Table 3 Data Sort:  Percent of Population Deaths

This table shows the percentage of the population that has died WITH Covid-19 using the % POP DEATHS column.   Even this statistic is ambiguous. I say “WITH” because that is what we really know from the reporting data. 

Dr. Birx stated at the April 7 White House Corona Task Force briefing, “So, I think, in this country, we've taken a very liberal approach to mortality…There are other countries that if you had a pre-existing condition and let's say the virus caused you to go to the ICU and then have a heart or kidney problem - some countries are recording that as a heart issue or a kidney issue and not a COVID-19 death. Right now, we're still recording it, …- the intent is, right now, that those - if someone dies with COVID-19, we are counting that as a COVID-19 death.”

Dr. Birx is describing a system of recording under which we only really know that people are dying “with” Covid-19.  The media is reporting it as dying “of Covid-19” or “from Covid-19.”   More precise reporting is essential.   

If a person testing positive for Covid-19 (prior to or after an autopsy) is involved in an auto accident and killed they will be recorded as a Covid-19 death.

If a person testing positive for Covid-19 was in the hospital for an organ transplant and died in the operating room they would be recorded as a Covid-19 death.

If a 95 year old man in a nursing home in the final days of his life dying from metastasized cancer in his lungs, pancreas, and liver tested positive for Covid-19  he would be recorded as a Covid-19 death.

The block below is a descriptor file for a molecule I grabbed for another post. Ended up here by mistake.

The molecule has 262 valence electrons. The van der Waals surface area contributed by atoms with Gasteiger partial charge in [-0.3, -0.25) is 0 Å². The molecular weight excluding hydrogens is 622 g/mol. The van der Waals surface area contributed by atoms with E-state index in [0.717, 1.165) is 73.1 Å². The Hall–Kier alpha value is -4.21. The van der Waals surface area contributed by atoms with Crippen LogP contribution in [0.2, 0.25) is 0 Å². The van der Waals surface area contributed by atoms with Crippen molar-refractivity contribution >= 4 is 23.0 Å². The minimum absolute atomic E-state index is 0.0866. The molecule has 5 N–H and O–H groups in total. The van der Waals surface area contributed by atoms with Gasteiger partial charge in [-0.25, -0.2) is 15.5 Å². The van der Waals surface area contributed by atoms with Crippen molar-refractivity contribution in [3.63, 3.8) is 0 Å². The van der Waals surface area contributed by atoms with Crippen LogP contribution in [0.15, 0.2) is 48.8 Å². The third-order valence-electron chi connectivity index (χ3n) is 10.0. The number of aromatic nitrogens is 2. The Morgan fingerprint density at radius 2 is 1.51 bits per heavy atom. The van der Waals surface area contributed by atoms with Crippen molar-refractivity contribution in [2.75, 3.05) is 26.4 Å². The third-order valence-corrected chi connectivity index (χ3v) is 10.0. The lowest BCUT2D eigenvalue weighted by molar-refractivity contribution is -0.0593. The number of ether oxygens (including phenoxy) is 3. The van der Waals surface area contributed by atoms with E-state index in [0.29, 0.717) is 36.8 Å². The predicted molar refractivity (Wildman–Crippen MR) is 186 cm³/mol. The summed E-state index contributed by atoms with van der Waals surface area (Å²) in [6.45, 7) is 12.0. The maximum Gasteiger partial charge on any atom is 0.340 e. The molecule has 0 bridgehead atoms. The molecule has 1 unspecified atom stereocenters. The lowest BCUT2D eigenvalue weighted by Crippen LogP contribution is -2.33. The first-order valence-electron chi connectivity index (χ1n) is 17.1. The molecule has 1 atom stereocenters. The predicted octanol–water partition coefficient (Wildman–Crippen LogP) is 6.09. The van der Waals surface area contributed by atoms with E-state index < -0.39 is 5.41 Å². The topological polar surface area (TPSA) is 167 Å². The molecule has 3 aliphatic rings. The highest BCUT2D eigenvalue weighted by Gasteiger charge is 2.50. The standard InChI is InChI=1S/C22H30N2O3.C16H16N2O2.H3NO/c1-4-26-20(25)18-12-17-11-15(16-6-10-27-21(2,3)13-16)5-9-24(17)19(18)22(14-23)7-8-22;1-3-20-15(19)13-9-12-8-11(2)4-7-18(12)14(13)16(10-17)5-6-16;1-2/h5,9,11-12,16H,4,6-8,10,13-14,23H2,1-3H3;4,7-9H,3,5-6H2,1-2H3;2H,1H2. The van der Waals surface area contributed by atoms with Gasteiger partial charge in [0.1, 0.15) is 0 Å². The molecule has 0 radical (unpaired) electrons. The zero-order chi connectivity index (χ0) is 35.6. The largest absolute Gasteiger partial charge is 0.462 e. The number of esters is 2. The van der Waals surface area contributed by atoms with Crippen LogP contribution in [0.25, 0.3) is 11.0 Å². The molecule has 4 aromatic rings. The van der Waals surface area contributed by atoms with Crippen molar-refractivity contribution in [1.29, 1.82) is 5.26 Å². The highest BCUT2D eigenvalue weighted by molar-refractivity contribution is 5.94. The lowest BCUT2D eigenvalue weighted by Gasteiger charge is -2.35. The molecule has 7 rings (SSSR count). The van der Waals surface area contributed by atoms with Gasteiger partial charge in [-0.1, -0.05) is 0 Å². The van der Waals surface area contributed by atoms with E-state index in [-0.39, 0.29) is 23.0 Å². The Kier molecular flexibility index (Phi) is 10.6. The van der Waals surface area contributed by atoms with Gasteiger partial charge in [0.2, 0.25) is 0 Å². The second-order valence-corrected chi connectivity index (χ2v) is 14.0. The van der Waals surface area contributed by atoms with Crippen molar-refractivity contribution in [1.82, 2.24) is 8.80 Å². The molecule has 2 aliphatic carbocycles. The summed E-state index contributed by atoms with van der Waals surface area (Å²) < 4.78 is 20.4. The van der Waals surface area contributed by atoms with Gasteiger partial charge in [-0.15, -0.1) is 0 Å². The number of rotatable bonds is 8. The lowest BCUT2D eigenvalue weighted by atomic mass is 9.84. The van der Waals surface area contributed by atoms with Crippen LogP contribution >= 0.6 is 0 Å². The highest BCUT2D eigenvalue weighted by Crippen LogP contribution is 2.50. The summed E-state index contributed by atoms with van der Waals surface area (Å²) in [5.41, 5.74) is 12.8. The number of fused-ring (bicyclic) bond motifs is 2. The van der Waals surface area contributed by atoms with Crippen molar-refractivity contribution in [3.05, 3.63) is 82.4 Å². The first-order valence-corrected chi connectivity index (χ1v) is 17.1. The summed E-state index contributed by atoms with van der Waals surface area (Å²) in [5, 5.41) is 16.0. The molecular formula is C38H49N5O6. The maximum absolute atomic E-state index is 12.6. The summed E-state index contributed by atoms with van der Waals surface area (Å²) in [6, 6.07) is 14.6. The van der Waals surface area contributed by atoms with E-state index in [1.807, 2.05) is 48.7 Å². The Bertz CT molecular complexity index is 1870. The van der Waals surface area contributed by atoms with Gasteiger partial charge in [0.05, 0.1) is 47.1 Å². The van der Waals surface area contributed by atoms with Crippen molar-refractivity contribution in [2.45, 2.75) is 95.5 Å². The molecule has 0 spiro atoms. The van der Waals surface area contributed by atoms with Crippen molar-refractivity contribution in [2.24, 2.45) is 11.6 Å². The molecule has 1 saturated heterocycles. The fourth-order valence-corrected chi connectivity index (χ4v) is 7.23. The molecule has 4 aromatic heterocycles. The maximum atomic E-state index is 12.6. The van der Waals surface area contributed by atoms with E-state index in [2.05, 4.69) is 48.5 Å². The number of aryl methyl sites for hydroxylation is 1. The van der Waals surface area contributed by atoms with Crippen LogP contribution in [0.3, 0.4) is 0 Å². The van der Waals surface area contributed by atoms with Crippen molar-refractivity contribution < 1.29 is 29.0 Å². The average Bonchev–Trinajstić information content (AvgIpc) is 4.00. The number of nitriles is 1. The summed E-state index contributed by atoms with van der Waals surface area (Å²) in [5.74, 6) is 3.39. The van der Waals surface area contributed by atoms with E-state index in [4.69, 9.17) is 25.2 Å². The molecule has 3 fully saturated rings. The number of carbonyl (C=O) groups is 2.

Some states and localities are beginning to report deaths that were not previously counted.  New York City reported an additional 3,700 victims this week that are assessed as Covid-19 deaths without testing of these cases.  It is important that we guard against over-counting as much as under-counting. A great deal more rigor, scrutiny and clarity is needed to understand Covid-19 mortality.

Table 4 Data Sort:  Percent of Population Projected to Die by August 4, 2020

This table is the percentage of the population projected to die by August 4, 2020 according to the University of Washington, Institute for Health Metricsand Evaluation (IMHE) projection model.   This model has been prominent in reporting.   It is a model - not a fact.   I am writing another blog post on the important topic of reliance on models to assess risk.  They are a tool in helping to understand any issue, but too often they are reported as fact by the media and usually with only the worst case scenario reported.  There is tremendous uncertainty in models and we need to be skeptical.

Table 5 Data Sort:  Alphabetical A-Z by State

This table is a simple alphabetical sort to allow quick lookup of one’s state.